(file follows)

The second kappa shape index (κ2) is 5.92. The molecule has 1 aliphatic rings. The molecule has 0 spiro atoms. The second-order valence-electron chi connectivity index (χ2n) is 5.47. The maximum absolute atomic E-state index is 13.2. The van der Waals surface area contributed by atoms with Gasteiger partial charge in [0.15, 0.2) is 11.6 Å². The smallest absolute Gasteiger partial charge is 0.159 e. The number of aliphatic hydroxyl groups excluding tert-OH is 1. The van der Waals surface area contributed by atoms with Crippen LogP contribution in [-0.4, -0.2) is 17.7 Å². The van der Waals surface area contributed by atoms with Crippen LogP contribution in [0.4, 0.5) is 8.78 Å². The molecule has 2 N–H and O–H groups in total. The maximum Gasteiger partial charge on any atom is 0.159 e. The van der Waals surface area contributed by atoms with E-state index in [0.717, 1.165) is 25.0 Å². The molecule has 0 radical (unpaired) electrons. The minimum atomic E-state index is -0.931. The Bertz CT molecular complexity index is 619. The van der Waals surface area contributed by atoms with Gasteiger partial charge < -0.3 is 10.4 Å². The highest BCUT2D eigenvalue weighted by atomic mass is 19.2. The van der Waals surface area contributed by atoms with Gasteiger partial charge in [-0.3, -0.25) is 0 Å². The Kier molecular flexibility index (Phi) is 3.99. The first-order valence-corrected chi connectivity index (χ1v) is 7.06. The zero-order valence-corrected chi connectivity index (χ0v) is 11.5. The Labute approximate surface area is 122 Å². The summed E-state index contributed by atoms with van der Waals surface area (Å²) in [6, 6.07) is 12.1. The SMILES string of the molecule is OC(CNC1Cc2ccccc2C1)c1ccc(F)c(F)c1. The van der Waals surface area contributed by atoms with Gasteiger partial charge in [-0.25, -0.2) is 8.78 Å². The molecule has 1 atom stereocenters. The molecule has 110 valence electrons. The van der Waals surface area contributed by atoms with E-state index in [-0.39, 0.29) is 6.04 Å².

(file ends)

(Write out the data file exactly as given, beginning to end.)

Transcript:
The second kappa shape index (κ2) is 5.92. The molecule has 1 aliphatic rings. The molecule has 0 spiro atoms. The second-order valence-electron chi connectivity index (χ2n) is 5.47. The maximum absolute atomic E-state index is 13.2. The van der Waals surface area contributed by atoms with Gasteiger partial charge in [0.15, 0.2) is 11.6 Å². The smallest absolute Gasteiger partial charge is 0.159 e. The number of aliphatic hydroxyl groups excluding tert-OH is 1. The van der Waals surface area contributed by atoms with Crippen LogP contribution in [-0.4, -0.2) is 17.7 Å². The van der Waals surface area contributed by atoms with Crippen LogP contribution in [0.4, 0.5) is 8.78 Å². The molecule has 2 N–H and O–H groups in total. The maximum Gasteiger partial charge on any atom is 0.159 e. The van der Waals surface area contributed by atoms with E-state index in [0.717, 1.165) is 25.0 Å². The molecule has 0 radical (unpaired) electrons. The minimum atomic E-state index is -0.931. The Bertz CT molecular complexity index is 619. The van der Waals surface area contributed by atoms with Gasteiger partial charge < -0.3 is 10.4 Å². The highest BCUT2D eigenvalue weighted by atomic mass is 19.2. The van der Waals surface area contributed by atoms with Gasteiger partial charge in [-0.3, -0.25) is 0 Å². The Kier molecular flexibility index (Phi) is 3.99. The first-order valence-corrected chi connectivity index (χ1v) is 7.06. The zero-order valence-corrected chi connectivity index (χ0v) is 11.5. The Labute approximate surface area is 122 Å². The summed E-state index contributed by atoms with van der Waals surface area (Å²) in [6, 6.07) is 12.1. The SMILES string of the molecule is OC(CNC1Cc2ccccc2C1)c1ccc(F)c(F)c1. The van der Waals surface area contributed by atoms with Gasteiger partial charge in [-0.25, -0.2) is 8.78 Å². The molecule has 1 atom stereocenters. The molecule has 110 valence electrons. The van der Waals surface area contributed by atoms with E-state index in [-0.39, 0.29) is 6.04 Å².